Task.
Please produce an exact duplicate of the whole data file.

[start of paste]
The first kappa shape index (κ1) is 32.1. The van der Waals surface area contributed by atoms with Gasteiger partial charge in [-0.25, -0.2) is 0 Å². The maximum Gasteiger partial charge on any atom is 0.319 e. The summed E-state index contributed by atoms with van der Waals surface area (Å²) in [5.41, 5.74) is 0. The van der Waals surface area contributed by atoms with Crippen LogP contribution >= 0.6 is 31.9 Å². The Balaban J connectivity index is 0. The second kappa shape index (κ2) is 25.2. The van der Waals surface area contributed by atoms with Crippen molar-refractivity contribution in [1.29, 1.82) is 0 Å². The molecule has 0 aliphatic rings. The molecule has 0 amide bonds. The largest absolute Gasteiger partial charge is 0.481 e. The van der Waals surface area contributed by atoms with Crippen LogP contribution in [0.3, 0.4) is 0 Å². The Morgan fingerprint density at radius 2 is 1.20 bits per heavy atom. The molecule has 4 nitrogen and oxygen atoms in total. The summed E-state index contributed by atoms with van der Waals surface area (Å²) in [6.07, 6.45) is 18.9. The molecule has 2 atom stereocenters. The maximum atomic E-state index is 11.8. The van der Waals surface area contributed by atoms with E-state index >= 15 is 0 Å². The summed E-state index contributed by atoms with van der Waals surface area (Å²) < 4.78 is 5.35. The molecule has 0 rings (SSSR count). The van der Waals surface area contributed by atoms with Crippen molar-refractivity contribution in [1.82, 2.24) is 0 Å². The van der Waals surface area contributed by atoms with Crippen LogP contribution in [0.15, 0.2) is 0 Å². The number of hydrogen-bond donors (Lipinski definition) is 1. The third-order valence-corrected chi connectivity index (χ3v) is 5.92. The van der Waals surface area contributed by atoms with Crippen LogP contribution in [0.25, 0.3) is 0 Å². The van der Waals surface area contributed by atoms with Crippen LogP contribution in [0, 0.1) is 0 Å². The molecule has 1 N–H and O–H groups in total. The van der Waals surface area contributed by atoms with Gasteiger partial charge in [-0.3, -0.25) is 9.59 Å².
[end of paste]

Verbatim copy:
The first kappa shape index (κ1) is 32.1. The van der Waals surface area contributed by atoms with Gasteiger partial charge in [-0.25, -0.2) is 0 Å². The maximum Gasteiger partial charge on any atom is 0.319 e. The summed E-state index contributed by atoms with van der Waals surface area (Å²) in [5.41, 5.74) is 0. The van der Waals surface area contributed by atoms with Crippen LogP contribution >= 0.6 is 31.9 Å². The Balaban J connectivity index is 0. The second kappa shape index (κ2) is 25.2. The van der Waals surface area contributed by atoms with Crippen molar-refractivity contribution in [1.29, 1.82) is 0 Å². The molecule has 0 aliphatic rings. The molecule has 0 amide bonds. The largest absolute Gasteiger partial charge is 0.481 e. The van der Waals surface area contributed by atoms with Crippen LogP contribution in [0.3, 0.4) is 0 Å². The Morgan fingerprint density at radius 2 is 1.20 bits per heavy atom. The molecule has 4 nitrogen and oxygen atoms in total. The summed E-state index contributed by atoms with van der Waals surface area (Å²) in [6.07, 6.45) is 18.9. The molecule has 2 atom stereocenters. The maximum atomic E-state index is 11.8. The van der Waals surface area contributed by atoms with E-state index >= 15 is 0 Å². The summed E-state index contributed by atoms with van der Waals surface area (Å²) < 4.78 is 5.35. The molecule has 0 rings (SSSR count). The van der Waals surface area contributed by atoms with Crippen molar-refractivity contribution in [1.82, 2.24) is 0 Å². The van der Waals surface area contributed by atoms with Crippen LogP contribution in [0.15, 0.2) is 0 Å². The number of hydrogen-bond donors (Lipinski definition) is 1. The third-order valence-corrected chi connectivity index (χ3v) is 5.92. The van der Waals surface area contributed by atoms with Crippen LogP contribution in [0.25, 0.3) is 0 Å². The van der Waals surface area contributed by atoms with Crippen LogP contribution in [0, 0.1) is 0 Å². The molecule has 1 N–H and O–H groups in total. The van der Waals surface area contributed by atoms with Gasteiger partial charge in [-0.3, -0.25) is 9.59 Å².